Hurling and high fashion inspire ‘Junk’ creations by Limerick students

Martin Mongan


Martin Mongan


Hurling and high fashion inspire ‘Junk’ creations by Limerick students

Ooh Kouture: Students from Coláiste Nano Nagle on Sexton Street in the city teamed up to create this eye-catching design

WE may be in the midst of a global pandemic but that hasn't stopped Limerick's teenagers from getting their hands ‘dirty’ in preparation of the Junk Kouture finals.

Junk Kouture is a sustainable fashion competition that annually showcases aspiring designers aged from 12 to 18 from across Ireland as they rise to the challenge to envision, design, create and model wearable fashion styled from household rubbish and upcycled tat. The golden rule is that everything used must be 100% recycled.

Coláiste Iósaef in Kilmallock and Coláiste Nano Nagle on Sexton Street in Limerick city have two groupings each competing in the Junk Kouture final in December.

Junk Kouture 2020 was sadly disrupted by the outbreak of Covid-19 in Ireland and the grand final in the 3Arena was postponed in April.

Coláiste Iósaef students Kevin Sheedy and Dean Casey from Kilmallock teamed up with Patrick Finn from Bruff to create Laochra Gael. Their idea pays homage to the Limerick hurling team’s All-Ireland triumph in 2018 and aims to tackle childhood obesity.

“As well as having hurling part of our theme we wanted to have the idea of fighting childhood obesity. With these two ideas we came up with a warrior hurler. The warrior side of our design is the fight of obesity, while the hurling part is inspired by the Limerick All-Ireland winners,” Kevin said.

The trio spent the guts of seven months on their idea. “We started from as early as September and we just about finished it for the deadline in March,” Patrick said.

The brains behind the Laochra Gael design are happy that the final is still going ahead.

“Ideally it would be a lot better to have the finals like they used to be previously but in the current situation that’s not possible but we're still thankful that the final is still on and it’s not just all over without a final,” Dean added.

Fellow Coláiste Iósaef students Cara Davern from Bruff and Clara Lynch and Hannah Brady from Athlacca teamed up to create Coral Grief. “Our dress also represents how ocean pollution is killing coral reefs, leading to the name Coral Grief. Our dress is made from the recycled materials from our new school building. The blue colour of the plastic inspired our look,” Cara said.

“The Dutch fashion Designer Iris Van Herpen inspired the design of the dress and Greta Thunberg inspired the theme of the dress,” Hannah added.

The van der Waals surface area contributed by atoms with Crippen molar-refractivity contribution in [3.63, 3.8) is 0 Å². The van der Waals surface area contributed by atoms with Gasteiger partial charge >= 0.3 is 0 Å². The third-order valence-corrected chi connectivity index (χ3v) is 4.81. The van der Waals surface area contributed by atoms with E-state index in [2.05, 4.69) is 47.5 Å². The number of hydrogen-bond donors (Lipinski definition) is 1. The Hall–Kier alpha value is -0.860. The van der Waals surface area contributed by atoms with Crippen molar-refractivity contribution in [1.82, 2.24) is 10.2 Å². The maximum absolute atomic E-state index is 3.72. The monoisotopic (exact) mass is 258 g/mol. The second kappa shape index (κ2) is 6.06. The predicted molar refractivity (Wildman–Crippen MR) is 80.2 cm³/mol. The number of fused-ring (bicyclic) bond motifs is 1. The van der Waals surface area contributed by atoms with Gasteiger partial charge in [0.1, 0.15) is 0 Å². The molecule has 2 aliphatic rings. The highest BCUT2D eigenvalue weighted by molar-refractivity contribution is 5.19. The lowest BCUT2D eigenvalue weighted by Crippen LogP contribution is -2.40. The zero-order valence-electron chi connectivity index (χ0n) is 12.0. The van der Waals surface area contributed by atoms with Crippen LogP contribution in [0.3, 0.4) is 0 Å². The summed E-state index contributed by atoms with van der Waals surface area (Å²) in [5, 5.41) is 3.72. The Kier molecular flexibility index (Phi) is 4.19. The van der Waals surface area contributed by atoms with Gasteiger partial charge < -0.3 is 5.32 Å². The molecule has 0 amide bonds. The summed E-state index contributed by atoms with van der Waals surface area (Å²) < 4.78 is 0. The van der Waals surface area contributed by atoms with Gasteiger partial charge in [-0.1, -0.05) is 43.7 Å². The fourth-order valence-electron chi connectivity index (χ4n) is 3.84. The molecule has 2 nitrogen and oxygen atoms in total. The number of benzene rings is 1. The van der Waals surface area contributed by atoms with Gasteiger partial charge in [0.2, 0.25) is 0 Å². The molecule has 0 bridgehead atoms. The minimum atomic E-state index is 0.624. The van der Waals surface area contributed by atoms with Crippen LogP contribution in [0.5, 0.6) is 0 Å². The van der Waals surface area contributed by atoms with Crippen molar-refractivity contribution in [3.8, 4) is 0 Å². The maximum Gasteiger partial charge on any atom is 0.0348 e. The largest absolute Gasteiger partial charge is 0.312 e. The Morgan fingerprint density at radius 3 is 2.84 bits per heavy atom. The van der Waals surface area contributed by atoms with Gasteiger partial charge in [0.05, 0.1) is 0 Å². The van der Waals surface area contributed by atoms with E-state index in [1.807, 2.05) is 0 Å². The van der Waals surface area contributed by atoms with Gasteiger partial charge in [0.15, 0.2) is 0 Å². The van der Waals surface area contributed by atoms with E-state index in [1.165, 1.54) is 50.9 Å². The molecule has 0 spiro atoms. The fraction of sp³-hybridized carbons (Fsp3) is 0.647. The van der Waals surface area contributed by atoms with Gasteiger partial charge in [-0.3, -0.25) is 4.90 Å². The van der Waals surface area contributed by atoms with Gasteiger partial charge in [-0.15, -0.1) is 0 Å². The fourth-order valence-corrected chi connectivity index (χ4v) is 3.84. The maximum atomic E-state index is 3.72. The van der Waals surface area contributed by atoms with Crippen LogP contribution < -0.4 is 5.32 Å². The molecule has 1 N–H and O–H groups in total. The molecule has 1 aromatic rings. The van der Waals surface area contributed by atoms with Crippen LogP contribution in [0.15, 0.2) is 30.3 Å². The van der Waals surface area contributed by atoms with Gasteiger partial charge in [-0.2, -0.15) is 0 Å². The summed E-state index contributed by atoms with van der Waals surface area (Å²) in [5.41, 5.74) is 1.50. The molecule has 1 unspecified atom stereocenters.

The trio started their design when they returned to school in September last year.

“It took us about six months to make the dress. We started the minute we went back to school in September and we were working on it all the way up to the regional finals in March. It took a lot of time and effort but it was really fun and we loved doing it,” Clara said.

Samanta Makulena, Niamh Toner and Paula Stalidzane from Coláiste Nano Nagle on Sexton Street in Limerick city teamed up to create Óoh Kouture.

Their Junk Kouture design was inspired by Karl Lagerfeld’s spring collection in 2018. “The fabric manipulation and silhouettes from his collection helped us come up with the details of the outfit and we also made it our mission to include volume in this outfit. Balenciaga inspired our broad shoulder piece,” they said.

The trio flirted with their design for a number of months until they were all happy with the finished product.

“We had many designs sketched and in each one we liked a different aspect of the outfits. In the end we ended up putting the pieces together and came up with our design.

“Some of the details in the finished product were not planned but were more touch ups, they were needed in the design so we constructed and changed the outfit until we were all happy,” they added.

Fellow Coláiste Nano Nagle students Leah Kerley, Jasmine Dillon and Naomi Purcell created Generation Fade.

“Our main source of inspiration comes from the House of Balmain. We wanted to create an industrial high end fashion look. The outfit promotes sustainability as we believe waste materials such as tyres should be repurposed to reduce pollution, so our world will not fade,” they said.

For Generation Fade it took the girls four months to design, source materials and to put the dress together.

They are eagerly waiting for the final on RTÉ Player live in December.

“We were disappointed a few months ago when we found out that the Junk Kouture finals were cancelled but now that the finals are going ahead in December we are so excited to show off our outfit on stage,” they concluded.

TV talent show judge and Junk Kouture judge Louis Walsh said: “I was so disappointed when the Grand Final of Junk Kouture was cancelled in April. We have had a tough six months and we all need good news right now.

“All of you future designers will have the opportunity to strut your stuff on the catwalk and own that stage. It will be different but equally dramatic as your performance will be captured on film for the new Digital Final broadcast.”